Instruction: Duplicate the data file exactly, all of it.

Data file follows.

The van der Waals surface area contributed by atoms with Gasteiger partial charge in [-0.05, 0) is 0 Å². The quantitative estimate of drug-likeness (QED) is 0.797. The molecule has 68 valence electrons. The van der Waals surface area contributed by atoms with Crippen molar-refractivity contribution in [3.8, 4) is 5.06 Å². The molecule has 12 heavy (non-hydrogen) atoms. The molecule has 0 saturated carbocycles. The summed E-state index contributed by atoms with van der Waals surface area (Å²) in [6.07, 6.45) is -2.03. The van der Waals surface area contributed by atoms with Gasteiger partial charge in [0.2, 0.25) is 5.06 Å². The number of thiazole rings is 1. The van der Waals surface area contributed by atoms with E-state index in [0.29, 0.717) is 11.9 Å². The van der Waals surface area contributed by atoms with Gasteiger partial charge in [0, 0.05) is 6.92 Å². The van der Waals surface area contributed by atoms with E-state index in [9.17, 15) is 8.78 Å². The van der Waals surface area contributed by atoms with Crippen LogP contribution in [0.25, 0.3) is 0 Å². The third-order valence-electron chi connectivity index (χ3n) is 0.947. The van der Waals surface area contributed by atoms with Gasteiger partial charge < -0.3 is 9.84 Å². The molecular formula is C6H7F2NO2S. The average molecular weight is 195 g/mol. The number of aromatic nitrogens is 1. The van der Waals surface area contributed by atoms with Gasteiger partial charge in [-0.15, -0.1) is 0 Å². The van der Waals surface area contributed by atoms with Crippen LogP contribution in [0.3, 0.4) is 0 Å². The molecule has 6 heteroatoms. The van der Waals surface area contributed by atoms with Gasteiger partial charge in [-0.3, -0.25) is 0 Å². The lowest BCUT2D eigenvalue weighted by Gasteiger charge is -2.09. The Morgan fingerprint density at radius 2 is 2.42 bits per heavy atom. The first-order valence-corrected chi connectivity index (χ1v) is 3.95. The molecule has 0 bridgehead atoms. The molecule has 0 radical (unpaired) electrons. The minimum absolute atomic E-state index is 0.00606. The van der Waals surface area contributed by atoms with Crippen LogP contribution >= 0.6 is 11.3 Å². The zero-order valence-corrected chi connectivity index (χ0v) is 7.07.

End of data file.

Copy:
The van der Waals surface area contributed by atoms with Gasteiger partial charge in [-0.05, 0) is 0 Å². The quantitative estimate of drug-likeness (QED) is 0.797. The molecule has 68 valence electrons. The van der Waals surface area contributed by atoms with Crippen molar-refractivity contribution in [3.8, 4) is 5.06 Å². The molecule has 12 heavy (non-hydrogen) atoms. The molecule has 0 saturated carbocycles. The summed E-state index contributed by atoms with van der Waals surface area (Å²) in [6.07, 6.45) is -2.03. The van der Waals surface area contributed by atoms with Gasteiger partial charge in [0.2, 0.25) is 5.06 Å². The number of thiazole rings is 1. The van der Waals surface area contributed by atoms with E-state index in [0.29, 0.717) is 11.9 Å². The van der Waals surface area contributed by atoms with Gasteiger partial charge in [0, 0.05) is 6.92 Å². The van der Waals surface area contributed by atoms with E-state index in [9.17, 15) is 8.78 Å². The van der Waals surface area contributed by atoms with Crippen LogP contribution in [0.25, 0.3) is 0 Å². The third-order valence-electron chi connectivity index (χ3n) is 0.947. The van der Waals surface area contributed by atoms with Gasteiger partial charge < -0.3 is 9.84 Å². The molecular formula is C6H7F2NO2S. The average molecular weight is 195 g/mol. The number of aromatic nitrogens is 1. The van der Waals surface area contributed by atoms with Gasteiger partial charge in [-0.15, -0.1) is 0 Å². The van der Waals surface area contributed by atoms with Crippen LogP contribution in [0.3, 0.4) is 0 Å². The molecule has 6 heteroatoms. The van der Waals surface area contributed by atoms with Gasteiger partial charge in [-0.3, -0.25) is 0 Å². The lowest BCUT2D eigenvalue weighted by Gasteiger charge is -2.09. The Morgan fingerprint density at radius 2 is 2.42 bits per heavy atom. The first-order valence-corrected chi connectivity index (χ1v) is 3.95. The molecule has 0 bridgehead atoms. The molecule has 0 radical (unpaired) electrons. The minimum absolute atomic E-state index is 0.00606. The van der Waals surface area contributed by atoms with Crippen LogP contribution >= 0.6 is 11.3 Å². The zero-order valence-corrected chi connectivity index (χ0v) is 7.07.